LAKE Macquarie council will start building a shared pathway alongside the Pacific Highway at Blacksmiths early next year but is still weighing up how to connect the path to the Belmont end of the Fernleigh Track.
The council on Friday released artist's impressions of the southern half of the 3.5- kilometre Fernleigh Awabakal Shared Track, which is proposed to link the Fernleigh Track and an existing path in Blacksmiths.
The project, which has attracted $7.4 million from the NSW government, will ultimately create 27 kilometres of cycleway from Murrays Beach to Adamstown.
Earlier this week, council staff held an information session with local residents and unveiled designs for the southern leg and multiple possible routes for the path north of Belmont Golf Club.
From Awabakal Avenue in Blacksmiths to Hilda Street in Belmont, the council will build a three metre-wide path parallel to the highway, fencing and retain an existing on-road bike lane for accomplished cyclists.
Deputy CEO Tony Farrell said the council was yet to decide where to run the path north of the golf club.
"We're progressing well with our investigations into the most appropriate route for the northern section, which runs from the Belmont end of the Fernleigh Track, past Belmont Lagoon to land adjacent to Belmont Golf Club," he said.
"We are looking at a number of route options, and weighing them up against a wide variety of factors, such as budget, environmental and cultural impact, user experience and impact on residents and other stakeholders."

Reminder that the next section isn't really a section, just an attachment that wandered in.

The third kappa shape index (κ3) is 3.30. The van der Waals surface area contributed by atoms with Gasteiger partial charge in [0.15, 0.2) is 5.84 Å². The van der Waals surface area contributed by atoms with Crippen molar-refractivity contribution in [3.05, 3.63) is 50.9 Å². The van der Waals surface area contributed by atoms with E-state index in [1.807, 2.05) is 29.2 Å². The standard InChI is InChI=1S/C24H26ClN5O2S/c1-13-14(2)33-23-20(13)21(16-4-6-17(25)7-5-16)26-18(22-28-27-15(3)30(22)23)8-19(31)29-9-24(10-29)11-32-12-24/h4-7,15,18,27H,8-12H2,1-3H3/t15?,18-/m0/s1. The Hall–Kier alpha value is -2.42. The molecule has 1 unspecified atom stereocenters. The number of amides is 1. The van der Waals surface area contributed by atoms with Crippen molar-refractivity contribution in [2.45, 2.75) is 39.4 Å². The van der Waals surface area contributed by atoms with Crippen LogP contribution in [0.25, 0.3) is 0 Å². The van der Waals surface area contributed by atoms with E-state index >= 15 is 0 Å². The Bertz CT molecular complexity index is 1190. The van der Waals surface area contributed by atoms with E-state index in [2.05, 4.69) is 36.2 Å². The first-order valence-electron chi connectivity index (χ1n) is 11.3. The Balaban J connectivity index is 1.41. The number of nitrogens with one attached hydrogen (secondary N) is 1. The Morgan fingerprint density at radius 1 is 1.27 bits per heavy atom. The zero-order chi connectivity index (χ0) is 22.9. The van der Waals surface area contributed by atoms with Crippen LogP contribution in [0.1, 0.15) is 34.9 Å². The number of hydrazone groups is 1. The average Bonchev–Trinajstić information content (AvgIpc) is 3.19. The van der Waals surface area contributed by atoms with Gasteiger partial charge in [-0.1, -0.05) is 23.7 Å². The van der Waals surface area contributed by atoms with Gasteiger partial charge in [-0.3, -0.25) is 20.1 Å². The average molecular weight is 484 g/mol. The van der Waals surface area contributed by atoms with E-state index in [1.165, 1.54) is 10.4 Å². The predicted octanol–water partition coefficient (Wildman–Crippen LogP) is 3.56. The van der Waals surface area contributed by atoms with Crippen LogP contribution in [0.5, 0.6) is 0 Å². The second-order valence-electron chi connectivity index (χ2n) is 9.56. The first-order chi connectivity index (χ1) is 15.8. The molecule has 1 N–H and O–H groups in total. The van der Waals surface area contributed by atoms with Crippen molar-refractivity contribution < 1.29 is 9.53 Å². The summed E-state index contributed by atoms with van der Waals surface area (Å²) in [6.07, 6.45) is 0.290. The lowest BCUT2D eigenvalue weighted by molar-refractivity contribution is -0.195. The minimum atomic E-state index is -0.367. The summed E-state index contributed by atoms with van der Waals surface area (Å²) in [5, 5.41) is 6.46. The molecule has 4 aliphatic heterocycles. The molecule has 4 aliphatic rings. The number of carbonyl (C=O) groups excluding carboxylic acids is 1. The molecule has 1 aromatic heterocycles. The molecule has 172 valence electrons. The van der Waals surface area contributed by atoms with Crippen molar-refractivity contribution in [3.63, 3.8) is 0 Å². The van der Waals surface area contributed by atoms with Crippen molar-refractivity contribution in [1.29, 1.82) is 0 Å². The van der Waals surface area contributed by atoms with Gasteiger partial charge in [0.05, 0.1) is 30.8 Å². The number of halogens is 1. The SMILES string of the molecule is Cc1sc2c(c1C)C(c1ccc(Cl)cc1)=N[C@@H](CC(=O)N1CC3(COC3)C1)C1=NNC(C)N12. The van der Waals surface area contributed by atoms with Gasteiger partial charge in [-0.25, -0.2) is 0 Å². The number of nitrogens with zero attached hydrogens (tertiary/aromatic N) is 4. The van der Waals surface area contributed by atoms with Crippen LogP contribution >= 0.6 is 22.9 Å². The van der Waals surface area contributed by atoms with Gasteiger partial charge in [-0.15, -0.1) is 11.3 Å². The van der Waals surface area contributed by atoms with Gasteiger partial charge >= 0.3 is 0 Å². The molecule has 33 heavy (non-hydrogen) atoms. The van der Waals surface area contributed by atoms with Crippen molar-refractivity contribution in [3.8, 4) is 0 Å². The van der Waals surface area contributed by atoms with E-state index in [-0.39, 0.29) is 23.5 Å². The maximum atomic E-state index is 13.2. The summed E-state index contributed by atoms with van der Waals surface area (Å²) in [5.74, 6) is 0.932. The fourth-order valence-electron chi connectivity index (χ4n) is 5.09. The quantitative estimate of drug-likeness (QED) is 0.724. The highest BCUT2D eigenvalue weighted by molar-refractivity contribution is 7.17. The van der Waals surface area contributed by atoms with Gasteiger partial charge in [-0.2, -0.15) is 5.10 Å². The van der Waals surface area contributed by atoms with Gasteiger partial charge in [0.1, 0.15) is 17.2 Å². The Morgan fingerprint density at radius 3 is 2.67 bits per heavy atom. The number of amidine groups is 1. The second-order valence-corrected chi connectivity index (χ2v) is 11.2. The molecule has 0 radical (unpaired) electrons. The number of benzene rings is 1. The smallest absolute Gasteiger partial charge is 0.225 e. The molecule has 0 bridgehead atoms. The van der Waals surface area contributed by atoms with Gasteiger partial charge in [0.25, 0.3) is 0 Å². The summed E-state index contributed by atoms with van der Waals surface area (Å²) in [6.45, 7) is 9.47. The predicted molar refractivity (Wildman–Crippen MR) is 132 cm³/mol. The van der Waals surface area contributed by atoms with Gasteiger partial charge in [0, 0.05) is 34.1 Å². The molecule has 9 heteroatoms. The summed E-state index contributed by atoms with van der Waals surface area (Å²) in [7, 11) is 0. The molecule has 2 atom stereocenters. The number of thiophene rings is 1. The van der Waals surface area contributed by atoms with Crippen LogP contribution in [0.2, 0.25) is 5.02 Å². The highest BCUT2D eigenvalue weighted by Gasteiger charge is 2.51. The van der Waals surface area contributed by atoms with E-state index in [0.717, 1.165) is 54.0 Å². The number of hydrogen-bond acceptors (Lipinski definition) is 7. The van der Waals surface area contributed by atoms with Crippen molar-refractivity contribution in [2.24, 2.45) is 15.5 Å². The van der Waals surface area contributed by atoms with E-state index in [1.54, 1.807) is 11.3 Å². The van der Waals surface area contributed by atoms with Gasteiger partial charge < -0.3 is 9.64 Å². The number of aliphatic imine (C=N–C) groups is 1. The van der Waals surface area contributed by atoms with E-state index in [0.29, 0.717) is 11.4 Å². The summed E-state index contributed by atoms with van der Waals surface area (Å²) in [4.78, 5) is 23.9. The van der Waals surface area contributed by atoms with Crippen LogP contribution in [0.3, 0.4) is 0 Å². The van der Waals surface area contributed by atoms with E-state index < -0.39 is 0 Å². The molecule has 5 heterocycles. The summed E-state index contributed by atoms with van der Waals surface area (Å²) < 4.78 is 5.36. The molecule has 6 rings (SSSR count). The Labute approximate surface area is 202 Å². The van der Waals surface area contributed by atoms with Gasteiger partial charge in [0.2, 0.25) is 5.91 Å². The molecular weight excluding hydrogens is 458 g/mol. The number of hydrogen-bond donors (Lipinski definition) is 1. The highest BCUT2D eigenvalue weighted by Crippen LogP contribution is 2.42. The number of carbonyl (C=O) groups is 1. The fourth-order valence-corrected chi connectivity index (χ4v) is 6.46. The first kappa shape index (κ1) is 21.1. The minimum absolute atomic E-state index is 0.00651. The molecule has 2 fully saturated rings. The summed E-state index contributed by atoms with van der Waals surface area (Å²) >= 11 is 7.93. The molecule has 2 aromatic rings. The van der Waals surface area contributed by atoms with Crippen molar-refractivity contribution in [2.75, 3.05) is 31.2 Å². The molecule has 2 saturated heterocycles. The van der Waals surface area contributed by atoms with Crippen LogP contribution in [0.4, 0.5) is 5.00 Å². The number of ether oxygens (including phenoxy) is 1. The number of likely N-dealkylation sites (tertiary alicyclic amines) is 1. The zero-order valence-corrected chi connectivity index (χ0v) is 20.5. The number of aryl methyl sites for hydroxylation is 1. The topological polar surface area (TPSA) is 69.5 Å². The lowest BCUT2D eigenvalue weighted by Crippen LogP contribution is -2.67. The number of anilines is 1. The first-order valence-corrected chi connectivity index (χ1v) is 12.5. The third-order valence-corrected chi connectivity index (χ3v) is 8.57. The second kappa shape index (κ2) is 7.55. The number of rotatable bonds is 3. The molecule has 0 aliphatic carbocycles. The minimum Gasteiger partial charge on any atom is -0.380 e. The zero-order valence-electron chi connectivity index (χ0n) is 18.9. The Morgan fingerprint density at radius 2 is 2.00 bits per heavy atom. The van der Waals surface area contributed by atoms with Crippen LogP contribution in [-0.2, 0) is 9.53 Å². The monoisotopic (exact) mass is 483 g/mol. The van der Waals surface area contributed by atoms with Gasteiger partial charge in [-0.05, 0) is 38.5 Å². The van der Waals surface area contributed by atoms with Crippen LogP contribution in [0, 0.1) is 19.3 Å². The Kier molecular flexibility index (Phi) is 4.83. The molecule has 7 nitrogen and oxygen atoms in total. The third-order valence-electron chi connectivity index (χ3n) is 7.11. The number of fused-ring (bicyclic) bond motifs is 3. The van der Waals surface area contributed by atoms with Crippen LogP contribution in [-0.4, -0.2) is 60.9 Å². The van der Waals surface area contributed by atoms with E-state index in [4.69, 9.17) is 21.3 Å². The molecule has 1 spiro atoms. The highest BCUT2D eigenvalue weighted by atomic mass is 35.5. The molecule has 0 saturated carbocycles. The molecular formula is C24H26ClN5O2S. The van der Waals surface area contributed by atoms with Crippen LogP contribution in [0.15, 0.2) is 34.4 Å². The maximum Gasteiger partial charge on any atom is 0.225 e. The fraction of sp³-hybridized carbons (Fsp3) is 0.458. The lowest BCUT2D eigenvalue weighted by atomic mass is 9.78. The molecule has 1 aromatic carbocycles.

All of the proposed options except for one run to the west of Belmont Lagoon, skirting along residential areas.
The alternative option east of the lagoon deviates from the Fernleigh Track a few hundred metres before the Belmont terminus and rejoins the other proposed routes near the golf club.
The path would follow existing off-road tracks and run close to the Belmont wastewater treatment plant.
Deeper reading on the Fernleigh Track
Mr Farrell said an online survey open until November 26 asked participants to rate the importance of eight key factors, from conservation and cultural heritage to local community impacts and maintenance costs.
"This is a regionally significant project, so we want to hear from as many people as possible," he said.
The council will start work on the southern section early next year but it is not expected to be completed until 2022. Stage-two planning is expected to be complete by August, but would not be built until the following year.
The entire shared pathway, including public art installations recognising the cultural significance of the area, is scheduled to be finalised by late 2023.